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Quote:
Originally Posted by FredH View Post
I had never heard of this original flag salute (a few years ahead of my time).


Los Angeles Times

More on the "Bellamy Salute" here: http://forum.skyscraperpage.com/show...postcount=1665
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  #10608  
Old Posted Dec 4, 2012, 12:16 AM
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Wow! Thanks Gaylord Wilshire, I did not remember that post at all. But, I'm not surprised, at this point I have trouble remembering what I had for breakfast.

By the way, Irene Rich was a fairly attractive actress in her younger days...


www.estay.com

...and had this rather noirish incident in her background.

per Wikipedia:

She (Irene Rich) became involved in a deadly love triangle in 1949 when Agnes Elizabeth Garnier shot and killed wealthy businessman John Edwin Owen (1881-1949). Owen, formerly a businessman and politician from Michigan, was president of the National Apartment House Owner's Association, among other business interests, including cattle and horse ranching in Gunnison, Colorado and Riverside, California. The Riverside County Sheriff's Department investigator said that Garnier killed Owen (who was married, but estranged and separated from his wife) and blamed Rich for coming between them. Garnier, Owne's personal secretary, told the district attorney that the gun went off accidentally and she took the gun from an intoxicated Owen as he was going to bed. Rich said that she was not in love with Owen and that they were just friends. Garnier, plead innocent, the prosecutor decided not to try for first degree murder, and she was found guilty of manslaughter, and received a sentence of "one-to-ten" years.

Last edited by FredH; Dec 5, 2012 at 4:42 PM.
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  #10609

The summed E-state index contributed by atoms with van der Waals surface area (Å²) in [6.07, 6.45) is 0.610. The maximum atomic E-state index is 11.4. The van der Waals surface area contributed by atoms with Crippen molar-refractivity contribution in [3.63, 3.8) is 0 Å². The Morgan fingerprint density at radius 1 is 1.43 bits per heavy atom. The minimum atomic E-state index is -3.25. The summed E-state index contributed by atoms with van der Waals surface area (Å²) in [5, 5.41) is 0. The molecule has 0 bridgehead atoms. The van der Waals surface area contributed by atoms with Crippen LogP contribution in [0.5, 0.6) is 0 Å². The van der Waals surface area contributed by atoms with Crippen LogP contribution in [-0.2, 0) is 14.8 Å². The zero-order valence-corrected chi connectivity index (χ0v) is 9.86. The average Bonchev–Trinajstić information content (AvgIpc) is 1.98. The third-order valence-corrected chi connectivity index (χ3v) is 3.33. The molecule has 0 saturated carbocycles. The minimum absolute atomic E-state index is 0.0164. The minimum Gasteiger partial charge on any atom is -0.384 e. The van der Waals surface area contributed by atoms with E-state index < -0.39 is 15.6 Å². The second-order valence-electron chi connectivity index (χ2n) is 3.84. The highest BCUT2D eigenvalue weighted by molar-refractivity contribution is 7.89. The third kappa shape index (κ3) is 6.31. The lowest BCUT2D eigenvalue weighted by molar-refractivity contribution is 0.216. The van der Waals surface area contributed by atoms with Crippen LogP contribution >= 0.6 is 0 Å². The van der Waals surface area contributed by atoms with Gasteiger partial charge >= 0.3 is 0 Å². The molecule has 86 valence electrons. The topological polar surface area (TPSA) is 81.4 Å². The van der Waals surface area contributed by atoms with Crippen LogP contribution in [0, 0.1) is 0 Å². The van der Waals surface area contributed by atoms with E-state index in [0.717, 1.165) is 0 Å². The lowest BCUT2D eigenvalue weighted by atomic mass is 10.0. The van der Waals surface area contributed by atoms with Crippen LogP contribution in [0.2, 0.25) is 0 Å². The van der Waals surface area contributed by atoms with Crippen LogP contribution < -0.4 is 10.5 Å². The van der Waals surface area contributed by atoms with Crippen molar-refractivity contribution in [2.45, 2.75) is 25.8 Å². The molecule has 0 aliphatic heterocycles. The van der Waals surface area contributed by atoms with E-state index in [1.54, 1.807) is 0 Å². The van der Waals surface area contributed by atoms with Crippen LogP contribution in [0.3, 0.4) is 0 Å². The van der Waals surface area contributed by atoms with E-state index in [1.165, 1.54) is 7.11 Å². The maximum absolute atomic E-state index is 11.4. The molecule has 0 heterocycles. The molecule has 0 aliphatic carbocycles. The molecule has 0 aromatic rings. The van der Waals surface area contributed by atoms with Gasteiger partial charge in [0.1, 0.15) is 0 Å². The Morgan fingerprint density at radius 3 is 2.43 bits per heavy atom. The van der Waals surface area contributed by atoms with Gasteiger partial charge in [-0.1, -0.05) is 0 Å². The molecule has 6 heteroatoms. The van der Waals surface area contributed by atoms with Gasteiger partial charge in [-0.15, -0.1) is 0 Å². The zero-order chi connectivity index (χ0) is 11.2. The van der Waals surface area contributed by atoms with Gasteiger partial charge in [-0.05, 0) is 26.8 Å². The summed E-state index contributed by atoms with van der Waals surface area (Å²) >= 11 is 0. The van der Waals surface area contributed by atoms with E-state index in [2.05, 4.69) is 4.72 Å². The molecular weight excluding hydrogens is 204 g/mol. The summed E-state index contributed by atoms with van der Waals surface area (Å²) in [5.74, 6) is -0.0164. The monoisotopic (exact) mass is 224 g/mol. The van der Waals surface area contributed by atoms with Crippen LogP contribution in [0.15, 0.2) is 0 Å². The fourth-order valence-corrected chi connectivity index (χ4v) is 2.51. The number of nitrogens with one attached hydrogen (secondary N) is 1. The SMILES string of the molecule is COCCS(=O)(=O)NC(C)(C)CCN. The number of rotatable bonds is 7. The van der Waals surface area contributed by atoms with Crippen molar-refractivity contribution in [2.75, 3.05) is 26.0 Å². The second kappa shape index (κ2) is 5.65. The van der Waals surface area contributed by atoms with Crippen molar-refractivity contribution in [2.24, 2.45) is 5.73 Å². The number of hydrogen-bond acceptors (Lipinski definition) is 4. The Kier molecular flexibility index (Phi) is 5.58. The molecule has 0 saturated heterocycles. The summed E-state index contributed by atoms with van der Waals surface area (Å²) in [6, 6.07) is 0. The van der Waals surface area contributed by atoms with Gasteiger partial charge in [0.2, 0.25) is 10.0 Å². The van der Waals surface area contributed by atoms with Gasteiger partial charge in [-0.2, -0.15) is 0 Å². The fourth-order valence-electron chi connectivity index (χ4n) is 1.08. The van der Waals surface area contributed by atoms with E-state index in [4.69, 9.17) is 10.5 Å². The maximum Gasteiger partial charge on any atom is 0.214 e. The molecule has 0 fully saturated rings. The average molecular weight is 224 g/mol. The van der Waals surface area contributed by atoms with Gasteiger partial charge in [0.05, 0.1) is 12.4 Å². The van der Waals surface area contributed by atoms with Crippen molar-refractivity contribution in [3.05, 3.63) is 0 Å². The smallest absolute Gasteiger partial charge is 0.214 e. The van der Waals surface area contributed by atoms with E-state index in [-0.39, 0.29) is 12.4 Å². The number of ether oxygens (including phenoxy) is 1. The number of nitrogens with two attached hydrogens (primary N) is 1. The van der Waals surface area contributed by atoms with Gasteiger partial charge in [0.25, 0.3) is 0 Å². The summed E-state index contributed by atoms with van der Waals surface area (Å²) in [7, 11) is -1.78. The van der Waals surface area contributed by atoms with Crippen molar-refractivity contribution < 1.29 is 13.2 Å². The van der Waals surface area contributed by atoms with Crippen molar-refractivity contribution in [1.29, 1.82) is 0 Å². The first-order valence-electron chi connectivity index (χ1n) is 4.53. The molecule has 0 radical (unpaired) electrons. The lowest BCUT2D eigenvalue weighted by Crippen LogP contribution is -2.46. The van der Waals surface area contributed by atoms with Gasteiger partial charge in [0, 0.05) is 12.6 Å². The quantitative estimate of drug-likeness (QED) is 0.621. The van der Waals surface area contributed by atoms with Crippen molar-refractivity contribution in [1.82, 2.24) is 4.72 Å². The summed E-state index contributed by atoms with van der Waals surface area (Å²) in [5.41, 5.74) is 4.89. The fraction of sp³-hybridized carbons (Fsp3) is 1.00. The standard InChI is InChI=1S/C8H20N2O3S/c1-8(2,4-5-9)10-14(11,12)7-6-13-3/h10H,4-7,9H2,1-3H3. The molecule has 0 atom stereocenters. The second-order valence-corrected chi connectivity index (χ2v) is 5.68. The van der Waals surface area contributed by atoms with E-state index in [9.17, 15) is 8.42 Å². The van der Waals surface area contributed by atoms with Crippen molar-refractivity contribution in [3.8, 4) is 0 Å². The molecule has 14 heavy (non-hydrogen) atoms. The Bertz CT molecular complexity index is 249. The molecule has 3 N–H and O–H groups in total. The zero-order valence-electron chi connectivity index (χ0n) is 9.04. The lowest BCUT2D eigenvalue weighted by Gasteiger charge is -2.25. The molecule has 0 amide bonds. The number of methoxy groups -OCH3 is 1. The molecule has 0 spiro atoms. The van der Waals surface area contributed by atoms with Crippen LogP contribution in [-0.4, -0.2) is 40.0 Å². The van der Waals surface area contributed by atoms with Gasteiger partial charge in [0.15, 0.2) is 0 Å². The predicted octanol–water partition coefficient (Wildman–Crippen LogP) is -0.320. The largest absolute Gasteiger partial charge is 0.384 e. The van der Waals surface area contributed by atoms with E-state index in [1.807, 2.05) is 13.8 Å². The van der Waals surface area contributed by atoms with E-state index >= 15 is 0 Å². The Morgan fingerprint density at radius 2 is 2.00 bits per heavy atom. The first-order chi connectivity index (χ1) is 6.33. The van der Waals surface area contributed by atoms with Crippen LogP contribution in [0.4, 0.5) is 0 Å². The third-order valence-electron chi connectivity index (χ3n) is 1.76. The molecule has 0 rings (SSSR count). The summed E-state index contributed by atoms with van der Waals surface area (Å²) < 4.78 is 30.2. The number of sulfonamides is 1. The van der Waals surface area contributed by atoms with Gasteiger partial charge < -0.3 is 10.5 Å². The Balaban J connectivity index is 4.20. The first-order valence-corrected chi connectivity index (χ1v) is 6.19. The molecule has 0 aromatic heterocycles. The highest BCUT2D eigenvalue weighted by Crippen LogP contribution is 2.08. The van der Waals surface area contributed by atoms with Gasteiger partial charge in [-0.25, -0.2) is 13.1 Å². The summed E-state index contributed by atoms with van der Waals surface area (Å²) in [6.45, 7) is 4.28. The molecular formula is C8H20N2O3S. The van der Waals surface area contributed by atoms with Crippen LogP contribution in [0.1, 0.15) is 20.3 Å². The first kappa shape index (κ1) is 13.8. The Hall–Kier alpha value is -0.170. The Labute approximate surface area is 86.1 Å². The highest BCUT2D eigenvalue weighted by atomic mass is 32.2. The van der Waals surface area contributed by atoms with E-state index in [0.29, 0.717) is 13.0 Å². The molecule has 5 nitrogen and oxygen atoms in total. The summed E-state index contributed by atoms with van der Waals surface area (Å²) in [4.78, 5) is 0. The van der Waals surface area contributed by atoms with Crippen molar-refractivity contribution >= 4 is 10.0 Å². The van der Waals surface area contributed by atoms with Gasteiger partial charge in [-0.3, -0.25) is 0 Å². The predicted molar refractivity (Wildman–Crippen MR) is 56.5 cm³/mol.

Old Posted Dec 4, 2012, 2:17 AM
tovangar2 tovangar2 is offline
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"The Pledge"

Quote:
Originally Posted by FredH View Post

And tovanger2: My opinion on loyalty oaths is here:

http://forum.skyscraperpage.com/show...th#post5485405
LOL. Brilliant FredH :-)

The Supremes do occasionally (and eventually) get it right:

"In 1943 the Supreme Court reversed its previous decision,
ruling in West Virginia State Board of Education v. Barnette
that public school students are not required to say the Pledge,
concluding that "compulsory unification of opinion" violates the
First Amendment.
In a later opinion, the Court held that students are also not
required to stand for the Pledge."

- quoted from Wikipedia

Although trying to explain the law to my children's recalcitrant teachers fifty years later was nothing less than exhausting.

(Sorry, seriously off topic again)

Last edited by tovangar2; Dec 4, 2012 at 3:27 AM.
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  #10610  
Old Posted Dec 4, 2012, 5:20 AM
tovangar2 tovangar2 is offline
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Hollywood Sign